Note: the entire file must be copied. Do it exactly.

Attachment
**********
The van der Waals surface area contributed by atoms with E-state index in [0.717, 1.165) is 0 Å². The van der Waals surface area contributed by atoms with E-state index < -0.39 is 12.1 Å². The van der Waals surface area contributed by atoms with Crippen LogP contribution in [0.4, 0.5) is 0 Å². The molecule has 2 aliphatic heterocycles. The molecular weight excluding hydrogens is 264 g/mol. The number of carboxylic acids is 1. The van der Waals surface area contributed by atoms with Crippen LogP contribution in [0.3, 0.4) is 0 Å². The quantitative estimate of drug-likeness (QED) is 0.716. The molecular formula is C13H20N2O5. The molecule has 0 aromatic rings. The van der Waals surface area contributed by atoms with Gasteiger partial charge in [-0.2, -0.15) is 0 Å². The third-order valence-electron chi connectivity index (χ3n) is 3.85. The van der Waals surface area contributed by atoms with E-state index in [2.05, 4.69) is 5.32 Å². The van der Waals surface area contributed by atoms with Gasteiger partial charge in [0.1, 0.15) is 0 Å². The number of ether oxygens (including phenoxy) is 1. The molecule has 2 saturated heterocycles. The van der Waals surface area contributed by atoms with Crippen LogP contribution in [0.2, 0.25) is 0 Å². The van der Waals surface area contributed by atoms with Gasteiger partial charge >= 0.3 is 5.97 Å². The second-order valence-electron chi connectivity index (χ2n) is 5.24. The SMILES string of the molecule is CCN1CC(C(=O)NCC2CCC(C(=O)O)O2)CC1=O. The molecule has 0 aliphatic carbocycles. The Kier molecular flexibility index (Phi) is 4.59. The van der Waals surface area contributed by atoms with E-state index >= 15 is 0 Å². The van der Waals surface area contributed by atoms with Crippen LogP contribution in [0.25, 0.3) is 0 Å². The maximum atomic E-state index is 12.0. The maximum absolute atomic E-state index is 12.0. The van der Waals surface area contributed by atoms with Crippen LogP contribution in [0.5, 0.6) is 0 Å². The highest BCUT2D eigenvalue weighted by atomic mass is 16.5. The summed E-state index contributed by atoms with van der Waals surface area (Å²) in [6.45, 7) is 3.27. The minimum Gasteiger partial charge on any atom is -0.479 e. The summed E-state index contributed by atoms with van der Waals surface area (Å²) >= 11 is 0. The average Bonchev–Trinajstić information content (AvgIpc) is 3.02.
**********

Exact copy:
The van der Waals surface area contributed by atoms with E-state index in [0.717, 1.165) is 0 Å². The van der Waals surface area contributed by atoms with E-state index < -0.39 is 12.1 Å². The van der Waals surface area contributed by atoms with Crippen LogP contribution in [0.4, 0.5) is 0 Å². The molecule has 2 aliphatic heterocycles. The molecular weight excluding hydrogens is 264 g/mol. The number of carboxylic acids is 1. The van der Waals surface area contributed by atoms with Crippen LogP contribution in [0.3, 0.4) is 0 Å². The quantitative estimate of drug-likeness (QED) is 0.716. The molecular formula is C13H20N2O5. The molecule has 0 aromatic rings. The van der Waals surface area contributed by atoms with Gasteiger partial charge in [-0.2, -0.15) is 0 Å². The third-order valence-electron chi connectivity index (χ3n) is 3.85. The van der Waals surface area contributed by atoms with E-state index in [2.05, 4.69) is 5.32 Å². The van der Waals surface area contributed by atoms with Gasteiger partial charge in [0.1, 0.15) is 0 Å². The number of ether oxygens (including phenoxy) is 1. The molecule has 2 saturated heterocycles. The van der Waals surface area contributed by atoms with Crippen LogP contribution in [0.2, 0.25) is 0 Å². The van der Waals surface area contributed by atoms with Gasteiger partial charge >= 0.3 is 5.97 Å². The second-order valence-electron chi connectivity index (χ2n) is 5.24. The SMILES string of the molecule is CCN1CC(C(=O)NCC2CCC(C(=O)O)O2)CC1=O. The molecule has 0 aliphatic carbocycles. The Kier molecular flexibility index (Phi) is 4.59. The van der Waals surface area contributed by atoms with E-state index >= 15 is 0 Å². The van der Waals surface area contributed by atoms with Crippen LogP contribution in [0.25, 0.3) is 0 Å². The maximum atomic E-state index is 12.0. The maximum absolute atomic E-state index is 12.0. The van der Waals surface area contributed by atoms with Crippen LogP contribution in [0.5, 0.6) is 0 Å². The highest BCUT2D eigenvalue weighted by atomic mass is 16.5. The summed E-state index contributed by atoms with van der Waals surface area (Å²) in [6.45, 7) is 3.27. The minimum Gasteiger partial charge on any atom is -0.479 e. The summed E-state index contributed by atoms with van der Waals surface area (Å²) >= 11 is 0. The average Bonchev–Trinajstić information content (AvgIpc) is 3.02.